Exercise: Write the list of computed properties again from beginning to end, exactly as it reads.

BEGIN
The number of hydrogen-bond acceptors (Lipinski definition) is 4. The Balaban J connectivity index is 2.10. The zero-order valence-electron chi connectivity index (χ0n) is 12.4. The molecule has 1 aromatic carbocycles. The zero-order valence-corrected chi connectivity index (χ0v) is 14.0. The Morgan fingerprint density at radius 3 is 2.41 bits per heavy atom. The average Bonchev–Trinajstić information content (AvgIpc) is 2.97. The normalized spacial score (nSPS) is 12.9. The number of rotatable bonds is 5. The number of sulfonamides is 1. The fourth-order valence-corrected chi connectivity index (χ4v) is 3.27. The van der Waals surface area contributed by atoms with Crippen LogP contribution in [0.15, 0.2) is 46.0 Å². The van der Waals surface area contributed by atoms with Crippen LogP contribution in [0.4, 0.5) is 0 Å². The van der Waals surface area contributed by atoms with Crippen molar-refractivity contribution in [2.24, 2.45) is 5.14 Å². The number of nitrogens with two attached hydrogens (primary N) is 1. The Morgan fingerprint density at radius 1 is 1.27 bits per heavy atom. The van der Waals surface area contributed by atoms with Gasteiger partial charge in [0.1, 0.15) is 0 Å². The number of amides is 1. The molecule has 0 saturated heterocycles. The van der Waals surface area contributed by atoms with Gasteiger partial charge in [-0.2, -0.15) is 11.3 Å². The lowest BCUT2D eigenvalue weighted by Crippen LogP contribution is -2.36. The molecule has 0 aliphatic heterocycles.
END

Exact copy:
The number of hydrogen-bond acceptors (Lipinski definition) is 4. The Balaban J connectivity index is 2.10. The zero-order valence-electron chi connectivity index (χ0n) is 12.4. The molecule has 1 aromatic carbocycles. The zero-order valence-corrected chi connectivity index (χ0v) is 14.0. The Morgan fingerprint density at radius 3 is 2.41 bits per heavy atom. The average Bonchev–Trinajstić information content (AvgIpc) is 2.97. The normalized spacial score (nSPS) is 12.9. The number of rotatable bonds is 5. The number of sulfonamides is 1. The fourth-order valence-corrected chi connectivity index (χ4v) is 3.27. The van der Waals surface area contributed by atoms with Crippen LogP contribution in [0.15, 0.2) is 46.0 Å². The van der Waals surface area contributed by atoms with Crippen LogP contribution in [0.4, 0.5) is 0 Å². The van der Waals surface area contributed by atoms with Crippen molar-refractivity contribution in [2.24, 2.45) is 5.14 Å². The number of nitrogens with two attached hydrogens (primary N) is 1. The Morgan fingerprint density at radius 1 is 1.27 bits per heavy atom. The van der Waals surface area contributed by atoms with Gasteiger partial charge in [0.1, 0.15) is 0 Å². The number of amides is 1. The molecule has 0 saturated heterocycles. The van der Waals surface area contributed by atoms with Gasteiger partial charge in [-0.2, -0.15) is 11.3 Å². The lowest BCUT2D eigenvalue weighted by Crippen LogP contribution is -2.36. The molecule has 0 aliphatic heterocycles.